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The Case for Better Banking Regulation

| published Saturday, November 23, 2013 |

By Earl H. Perkins, Thursday Review Features Editor

JP Morgan Chase has agreed to pay a record $13 billion settlement, following multiple investigations concerning toxic mortgage investments, including those that helped trigger the 2008 financial crisis, a meltdown which included the collapse of Lehman Brothers and the near implosion of insurance giant AIG.

The federal government needs to get involved and follow every dollar the nation's largest bank has touched in the last couple decades.  Big banks acquire smaller institutions and then sell off the garbage, hoping some sucker will come along and think they're making a good investment.   These huge lending institutions hire brilliant people and charge them with the task of masking bad deals into potential windfalls.   The geniuses went to top-shelf schools and earned degrees in Masters of Business Administration, which means they do whatever it takes to turn a profit for the company.

It doesn't matter whether millions of people are financially crippled for all eternity and turned out into the streets, so long as those in charge are able to garner a fat salary and bonus for manipulating numbers. This has been going on for generations, but times and people have changed, with the biggest change being larger profits.  Hopefully, with the advent of computers, better paper trails and whistleblowers, we will someday know exactly what happened. The reason I say these organizations should be turned inside out is because these machinations have been orchestrated for decades, and much of the money is being funneled to grifters, lobbyists, politicians and other complicit individuals.

If you steal a few billions dollars, folks want to know what happened so they can figure out how to benefit themselves.   On the other hand, if you run out the door of a 7-Eleven with a loaf of bread or a case of Dr. Pepper, there's a fair chance you'll go to prison for a long stretch of time.  Also, white-collar criminals are sent to special places that are usually built specifically for them, so they needn't mingle with normal criminals. Remember, a brand-new state-of-the-art facility was built for the Watergate burglars outside Niceville, Florida, following their run of bad luck trying to help President Richard Nixon with political fixes and shenanigans in 1972.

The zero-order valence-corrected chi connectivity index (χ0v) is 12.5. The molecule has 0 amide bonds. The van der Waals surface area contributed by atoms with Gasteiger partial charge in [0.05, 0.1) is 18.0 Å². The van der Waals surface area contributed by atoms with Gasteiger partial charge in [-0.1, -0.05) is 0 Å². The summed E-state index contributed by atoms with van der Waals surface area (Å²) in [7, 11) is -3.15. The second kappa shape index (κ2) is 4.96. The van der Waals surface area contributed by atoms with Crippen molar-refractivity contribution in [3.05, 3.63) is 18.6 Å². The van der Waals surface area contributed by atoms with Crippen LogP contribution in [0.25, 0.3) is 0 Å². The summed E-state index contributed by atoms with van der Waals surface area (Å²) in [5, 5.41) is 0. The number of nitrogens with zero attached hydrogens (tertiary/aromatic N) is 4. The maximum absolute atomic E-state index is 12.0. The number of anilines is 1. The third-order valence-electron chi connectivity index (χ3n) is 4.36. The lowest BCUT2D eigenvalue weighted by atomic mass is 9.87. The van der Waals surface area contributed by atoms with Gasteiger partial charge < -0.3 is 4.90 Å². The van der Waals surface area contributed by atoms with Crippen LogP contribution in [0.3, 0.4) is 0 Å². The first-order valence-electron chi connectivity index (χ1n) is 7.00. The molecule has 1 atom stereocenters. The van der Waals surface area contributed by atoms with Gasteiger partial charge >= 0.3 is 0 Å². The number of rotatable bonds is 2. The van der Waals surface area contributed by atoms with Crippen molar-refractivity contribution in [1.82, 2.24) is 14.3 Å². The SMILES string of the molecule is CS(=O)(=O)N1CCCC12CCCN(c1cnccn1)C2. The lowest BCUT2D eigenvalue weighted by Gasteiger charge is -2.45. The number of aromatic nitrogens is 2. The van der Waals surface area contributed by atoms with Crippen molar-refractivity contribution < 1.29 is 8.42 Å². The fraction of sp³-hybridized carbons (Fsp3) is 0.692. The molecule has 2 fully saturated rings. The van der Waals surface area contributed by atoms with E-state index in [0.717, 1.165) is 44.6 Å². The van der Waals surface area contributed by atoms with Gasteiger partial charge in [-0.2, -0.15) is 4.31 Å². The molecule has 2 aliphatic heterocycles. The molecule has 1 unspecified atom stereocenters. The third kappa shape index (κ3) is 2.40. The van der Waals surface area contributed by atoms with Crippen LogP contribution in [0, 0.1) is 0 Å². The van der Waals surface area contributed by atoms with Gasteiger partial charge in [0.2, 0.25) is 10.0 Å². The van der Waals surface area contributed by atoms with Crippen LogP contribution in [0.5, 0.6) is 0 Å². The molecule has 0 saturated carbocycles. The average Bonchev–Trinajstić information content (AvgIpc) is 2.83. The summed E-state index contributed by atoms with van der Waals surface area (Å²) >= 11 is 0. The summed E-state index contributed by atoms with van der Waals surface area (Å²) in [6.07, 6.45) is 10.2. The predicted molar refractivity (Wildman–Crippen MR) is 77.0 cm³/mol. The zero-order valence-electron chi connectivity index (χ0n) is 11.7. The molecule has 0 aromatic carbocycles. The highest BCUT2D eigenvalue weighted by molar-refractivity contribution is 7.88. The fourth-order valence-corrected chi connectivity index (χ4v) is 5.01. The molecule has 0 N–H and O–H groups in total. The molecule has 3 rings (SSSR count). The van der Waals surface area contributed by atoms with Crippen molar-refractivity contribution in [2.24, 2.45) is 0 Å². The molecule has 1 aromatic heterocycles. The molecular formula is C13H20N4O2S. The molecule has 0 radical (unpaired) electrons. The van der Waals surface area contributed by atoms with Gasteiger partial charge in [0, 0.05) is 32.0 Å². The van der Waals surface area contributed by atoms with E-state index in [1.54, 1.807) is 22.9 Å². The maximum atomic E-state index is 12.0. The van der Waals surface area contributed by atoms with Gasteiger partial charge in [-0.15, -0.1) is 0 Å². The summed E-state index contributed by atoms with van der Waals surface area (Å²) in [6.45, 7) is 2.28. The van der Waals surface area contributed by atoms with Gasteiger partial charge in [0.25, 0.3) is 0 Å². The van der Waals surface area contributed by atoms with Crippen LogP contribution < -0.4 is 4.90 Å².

But let’s get back to the story at hand: banking fraud. According to USA Today, the deal between JPM, the US Department of Justice and New York state officials included fines of $9 billion, along with $4 billion being distributed to struggling homeowners. The deal was finalized in a telephone conversation between US Attorney General Eric Holder and JP Morgan CEO Jamie Dimon.

Dimon had noted in earlier interviews that his company had set aside substantial reserves, which would allow it to pay all fines and offset damage from any potential future problems.

The only silver lining in this entire fiasco is that the agreement did not contain a release of potential criminal liability.  Dimon will either face the charges himself or shunt the blame onto underlings, but who knows if anyone will actually ever be punished.   JPM's total losses associated with the 2008 London Whale trading debacle and other damages could amount to approximately $36.8 billion. The company earned in the neighborhood of $21.3 billion in 2012.